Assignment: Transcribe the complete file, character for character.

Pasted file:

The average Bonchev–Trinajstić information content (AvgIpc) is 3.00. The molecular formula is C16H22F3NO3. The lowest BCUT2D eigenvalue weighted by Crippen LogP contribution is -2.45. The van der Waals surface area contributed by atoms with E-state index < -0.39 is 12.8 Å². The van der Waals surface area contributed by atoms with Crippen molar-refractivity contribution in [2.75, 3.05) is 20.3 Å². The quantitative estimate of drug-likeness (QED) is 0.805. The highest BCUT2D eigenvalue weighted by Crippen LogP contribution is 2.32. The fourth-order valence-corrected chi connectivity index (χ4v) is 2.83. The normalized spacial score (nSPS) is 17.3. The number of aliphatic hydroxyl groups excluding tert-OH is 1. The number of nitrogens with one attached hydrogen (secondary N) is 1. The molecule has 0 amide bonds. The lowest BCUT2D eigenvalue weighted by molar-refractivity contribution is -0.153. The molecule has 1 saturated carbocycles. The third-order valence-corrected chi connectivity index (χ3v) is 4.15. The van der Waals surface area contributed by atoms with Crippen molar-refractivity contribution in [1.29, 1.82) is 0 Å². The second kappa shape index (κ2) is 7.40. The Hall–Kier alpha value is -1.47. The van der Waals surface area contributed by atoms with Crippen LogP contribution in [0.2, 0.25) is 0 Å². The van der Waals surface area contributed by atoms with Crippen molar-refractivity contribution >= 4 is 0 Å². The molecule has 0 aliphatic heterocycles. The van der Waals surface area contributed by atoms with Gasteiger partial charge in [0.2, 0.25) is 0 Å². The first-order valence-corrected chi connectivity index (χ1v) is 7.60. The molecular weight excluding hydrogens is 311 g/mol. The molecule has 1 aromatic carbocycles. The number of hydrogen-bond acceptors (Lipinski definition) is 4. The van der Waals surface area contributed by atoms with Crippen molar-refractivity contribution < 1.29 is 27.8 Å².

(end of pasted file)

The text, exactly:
The average Bonchev–Trinajstić information content (AvgIpc) is 3.00. The molecular formula is C16H22F3NO3. The lowest BCUT2D eigenvalue weighted by Crippen LogP contribution is -2.45. The van der Waals surface area contributed by atoms with E-state index < -0.39 is 12.8 Å². The van der Waals surface area contributed by atoms with Crippen molar-refractivity contribution in [2.75, 3.05) is 20.3 Å². The quantitative estimate of drug-likeness (QED) is 0.805. The highest BCUT2D eigenvalue weighted by Crippen LogP contribution is 2.32. The fourth-order valence-corrected chi connectivity index (χ4v) is 2.83. The normalized spacial score (nSPS) is 17.3. The number of aliphatic hydroxyl groups excluding tert-OH is 1. The number of nitrogens with one attached hydrogen (secondary N) is 1. The molecule has 0 amide bonds. The lowest BCUT2D eigenvalue weighted by molar-refractivity contribution is -0.153. The molecule has 1 saturated carbocycles. The third-order valence-corrected chi connectivity index (χ3v) is 4.15. The van der Waals surface area contributed by atoms with Crippen molar-refractivity contribution in [1.29, 1.82) is 0 Å². The second kappa shape index (κ2) is 7.40. The Hall–Kier alpha value is -1.47. The van der Waals surface area contributed by atoms with Crippen LogP contribution in [0.2, 0.25) is 0 Å². The van der Waals surface area contributed by atoms with Crippen molar-refractivity contribution >= 4 is 0 Å². The molecule has 0 aliphatic heterocycles. The van der Waals surface area contributed by atoms with Gasteiger partial charge in [0.2, 0.25) is 0 Å². The first-order valence-corrected chi connectivity index (χ1v) is 7.60. The molecular weight excluding hydrogens is 311 g/mol. The molecule has 1 aromatic carbocycles. The number of hydrogen-bond acceptors (Lipinski definition) is 4. The van der Waals surface area contributed by atoms with Crippen molar-refractivity contribution < 1.29 is 27.8 Å².